Discover more from The Simple Heart
Is the food system about to collapse? (Podcast with Noah Smith)
The invasion of Ukraine threatens 25% of the world’s wheat exports. This could lead to skyrocketing food prices, bread riots, and political instability across the globe.
A few weeks ago, Noah Smith, an economist who writes for Bloomberg and on Substack, wrote one of the most important blogs I’ve read about the crisis in Ukraine. And it was all about food.
You see, Ukraine and Russia make up a whopping 25% of all wheat exports in the world. And while most of the world has been talking about guns and gas prices, Noah has pointed out the obvious: while we can do without gas (and might prefer to have fewer guns), the world can’t go without food. Yet that may be what the war in Ukraine forces some nations to do. And if people can’t eat, they will revolt.
Noah explains why this crisis will drive the price of food up, and what we can do about it. But the conversation also goes in an unexpected direction. Because when we start discussing how we can solve the problems of the food system – including shifting people away from the ecological and ethical destruction of the “meat” industry – we come to what seems like an irreconcilable disagreement.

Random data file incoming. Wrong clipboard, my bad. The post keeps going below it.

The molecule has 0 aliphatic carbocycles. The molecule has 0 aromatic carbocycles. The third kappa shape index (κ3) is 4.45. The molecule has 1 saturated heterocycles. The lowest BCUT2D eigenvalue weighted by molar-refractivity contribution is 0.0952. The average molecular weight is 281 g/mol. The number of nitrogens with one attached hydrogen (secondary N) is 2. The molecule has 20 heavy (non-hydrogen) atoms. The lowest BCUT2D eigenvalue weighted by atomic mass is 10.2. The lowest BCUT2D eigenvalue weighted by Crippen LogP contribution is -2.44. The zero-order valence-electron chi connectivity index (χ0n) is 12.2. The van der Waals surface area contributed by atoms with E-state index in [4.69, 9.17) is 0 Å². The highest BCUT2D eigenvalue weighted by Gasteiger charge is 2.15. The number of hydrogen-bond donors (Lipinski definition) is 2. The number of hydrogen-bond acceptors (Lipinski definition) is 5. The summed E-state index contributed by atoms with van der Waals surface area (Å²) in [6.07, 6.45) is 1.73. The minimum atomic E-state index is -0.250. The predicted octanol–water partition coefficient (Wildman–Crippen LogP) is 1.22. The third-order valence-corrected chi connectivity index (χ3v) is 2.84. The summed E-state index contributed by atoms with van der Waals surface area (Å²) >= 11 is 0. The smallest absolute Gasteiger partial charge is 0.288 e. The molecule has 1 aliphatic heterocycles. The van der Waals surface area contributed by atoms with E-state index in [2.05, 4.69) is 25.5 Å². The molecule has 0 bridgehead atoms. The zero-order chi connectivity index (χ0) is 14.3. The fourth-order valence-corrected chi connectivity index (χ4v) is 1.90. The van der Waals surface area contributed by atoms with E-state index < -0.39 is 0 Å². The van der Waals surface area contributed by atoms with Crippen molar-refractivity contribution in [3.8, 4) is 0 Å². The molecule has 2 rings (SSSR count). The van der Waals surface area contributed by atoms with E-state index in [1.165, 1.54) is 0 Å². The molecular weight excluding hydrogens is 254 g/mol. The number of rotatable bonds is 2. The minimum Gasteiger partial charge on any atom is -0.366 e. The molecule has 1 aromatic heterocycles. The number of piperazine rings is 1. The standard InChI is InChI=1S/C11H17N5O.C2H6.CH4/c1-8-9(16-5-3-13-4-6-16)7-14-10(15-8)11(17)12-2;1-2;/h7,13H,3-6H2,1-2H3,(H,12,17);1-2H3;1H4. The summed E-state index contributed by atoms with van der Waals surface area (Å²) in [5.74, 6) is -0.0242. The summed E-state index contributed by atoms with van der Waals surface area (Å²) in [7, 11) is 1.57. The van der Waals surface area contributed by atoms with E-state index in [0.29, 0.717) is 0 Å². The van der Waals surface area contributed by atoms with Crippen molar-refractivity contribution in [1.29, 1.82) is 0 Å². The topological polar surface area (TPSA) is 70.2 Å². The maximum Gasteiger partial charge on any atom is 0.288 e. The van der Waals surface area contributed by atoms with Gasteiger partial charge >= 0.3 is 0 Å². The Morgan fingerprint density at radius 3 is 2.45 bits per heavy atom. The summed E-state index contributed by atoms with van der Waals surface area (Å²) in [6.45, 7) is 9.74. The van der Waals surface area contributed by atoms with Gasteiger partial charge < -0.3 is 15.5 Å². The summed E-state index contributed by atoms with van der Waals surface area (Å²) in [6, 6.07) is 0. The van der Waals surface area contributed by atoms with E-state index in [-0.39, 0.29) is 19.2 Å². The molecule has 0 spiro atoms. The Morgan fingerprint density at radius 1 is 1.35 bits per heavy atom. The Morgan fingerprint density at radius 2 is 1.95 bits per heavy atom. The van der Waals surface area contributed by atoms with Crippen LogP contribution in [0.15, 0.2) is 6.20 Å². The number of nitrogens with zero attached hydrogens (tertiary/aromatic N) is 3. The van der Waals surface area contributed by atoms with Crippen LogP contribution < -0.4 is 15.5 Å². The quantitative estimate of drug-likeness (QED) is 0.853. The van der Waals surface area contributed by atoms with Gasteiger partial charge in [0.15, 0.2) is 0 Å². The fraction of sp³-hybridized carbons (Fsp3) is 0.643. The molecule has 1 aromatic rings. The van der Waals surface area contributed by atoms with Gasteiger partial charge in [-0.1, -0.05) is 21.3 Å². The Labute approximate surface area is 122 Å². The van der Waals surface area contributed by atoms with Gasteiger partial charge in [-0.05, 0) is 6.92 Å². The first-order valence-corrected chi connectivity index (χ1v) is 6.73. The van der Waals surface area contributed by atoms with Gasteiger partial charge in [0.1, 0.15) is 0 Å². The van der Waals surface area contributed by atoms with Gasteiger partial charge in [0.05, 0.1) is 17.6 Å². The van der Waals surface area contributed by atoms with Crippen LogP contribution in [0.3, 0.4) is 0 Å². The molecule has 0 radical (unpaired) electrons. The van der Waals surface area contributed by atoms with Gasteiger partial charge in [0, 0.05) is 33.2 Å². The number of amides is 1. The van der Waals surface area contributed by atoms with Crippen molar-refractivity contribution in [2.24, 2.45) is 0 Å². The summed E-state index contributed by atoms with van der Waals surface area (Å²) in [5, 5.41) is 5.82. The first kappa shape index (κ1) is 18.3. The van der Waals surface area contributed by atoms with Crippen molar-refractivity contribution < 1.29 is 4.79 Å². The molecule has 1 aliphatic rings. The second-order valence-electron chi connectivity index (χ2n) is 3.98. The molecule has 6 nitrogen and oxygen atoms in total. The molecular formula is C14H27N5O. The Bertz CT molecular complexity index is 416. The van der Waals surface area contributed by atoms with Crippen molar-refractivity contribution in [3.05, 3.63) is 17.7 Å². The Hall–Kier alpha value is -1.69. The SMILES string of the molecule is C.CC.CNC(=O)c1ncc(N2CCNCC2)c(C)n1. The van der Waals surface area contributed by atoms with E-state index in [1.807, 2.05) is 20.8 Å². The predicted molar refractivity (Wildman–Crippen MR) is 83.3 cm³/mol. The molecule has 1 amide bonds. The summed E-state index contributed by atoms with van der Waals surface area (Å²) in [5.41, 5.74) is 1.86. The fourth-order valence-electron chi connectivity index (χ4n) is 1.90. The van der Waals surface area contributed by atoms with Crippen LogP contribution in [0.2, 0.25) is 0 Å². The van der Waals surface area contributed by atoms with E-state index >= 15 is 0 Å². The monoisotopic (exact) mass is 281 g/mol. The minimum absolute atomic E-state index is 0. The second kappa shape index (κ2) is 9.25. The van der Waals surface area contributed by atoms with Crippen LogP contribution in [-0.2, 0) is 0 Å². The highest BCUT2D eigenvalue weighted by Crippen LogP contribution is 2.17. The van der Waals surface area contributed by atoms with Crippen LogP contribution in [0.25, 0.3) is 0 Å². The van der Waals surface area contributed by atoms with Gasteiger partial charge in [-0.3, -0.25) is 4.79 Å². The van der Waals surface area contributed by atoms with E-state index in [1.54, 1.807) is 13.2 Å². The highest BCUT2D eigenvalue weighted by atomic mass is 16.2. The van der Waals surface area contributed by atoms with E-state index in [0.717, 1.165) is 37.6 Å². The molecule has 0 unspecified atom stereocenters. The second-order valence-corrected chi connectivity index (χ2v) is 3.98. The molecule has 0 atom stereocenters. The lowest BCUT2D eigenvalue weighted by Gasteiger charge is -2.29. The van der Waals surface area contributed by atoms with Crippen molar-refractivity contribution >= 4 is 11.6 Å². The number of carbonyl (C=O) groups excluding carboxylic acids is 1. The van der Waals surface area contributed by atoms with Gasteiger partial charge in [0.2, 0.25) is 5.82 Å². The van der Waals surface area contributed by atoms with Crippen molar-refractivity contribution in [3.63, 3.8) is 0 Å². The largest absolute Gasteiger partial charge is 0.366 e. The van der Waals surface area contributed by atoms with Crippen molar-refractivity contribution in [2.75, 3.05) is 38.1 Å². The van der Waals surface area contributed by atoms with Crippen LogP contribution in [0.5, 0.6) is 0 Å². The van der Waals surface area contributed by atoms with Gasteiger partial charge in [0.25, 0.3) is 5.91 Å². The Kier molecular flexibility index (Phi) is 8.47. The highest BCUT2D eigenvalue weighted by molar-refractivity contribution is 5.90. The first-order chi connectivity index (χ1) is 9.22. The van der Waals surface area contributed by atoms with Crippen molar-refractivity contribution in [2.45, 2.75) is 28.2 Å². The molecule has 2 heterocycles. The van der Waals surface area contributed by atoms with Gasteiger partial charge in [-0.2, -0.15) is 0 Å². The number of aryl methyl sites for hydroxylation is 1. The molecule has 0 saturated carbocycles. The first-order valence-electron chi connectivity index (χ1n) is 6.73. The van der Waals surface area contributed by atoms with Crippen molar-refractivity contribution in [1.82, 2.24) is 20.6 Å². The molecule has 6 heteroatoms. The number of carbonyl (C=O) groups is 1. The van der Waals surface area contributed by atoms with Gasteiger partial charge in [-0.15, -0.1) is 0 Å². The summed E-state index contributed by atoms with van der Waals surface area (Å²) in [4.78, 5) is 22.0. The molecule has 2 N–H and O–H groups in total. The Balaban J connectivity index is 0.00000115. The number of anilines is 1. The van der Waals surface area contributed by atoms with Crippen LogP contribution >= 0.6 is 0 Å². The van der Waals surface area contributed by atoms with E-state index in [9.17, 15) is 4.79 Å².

Noah believes that activists, even ones as prominent as Greta Thunberg, have failed. Their inability to (a) recognize the struggles of ordinary people, and (b) focus on converting the elites who drive most policy, has made their efforts mostly useless. I, in contrast, believe that we live in an age where activists and grassroots movements are ascendent, precisely because movements have ignored the power of so-called elites and focused on mobilizing masses of ordinary people.
Who’s right? And what does the data show? If you’re interested in questions of not just food policy, but wealth and poverty, or war and peace, this conversation will hopefully lend some insight. And, by the end, I think we reached a synthesis of sorts. Perhaps elites are the vehicle through which systemic change must be driven. But perhaps activism is the only way for us to convince the elites to give an issue – whether it’s food prices or animal rights – the importance it deserves.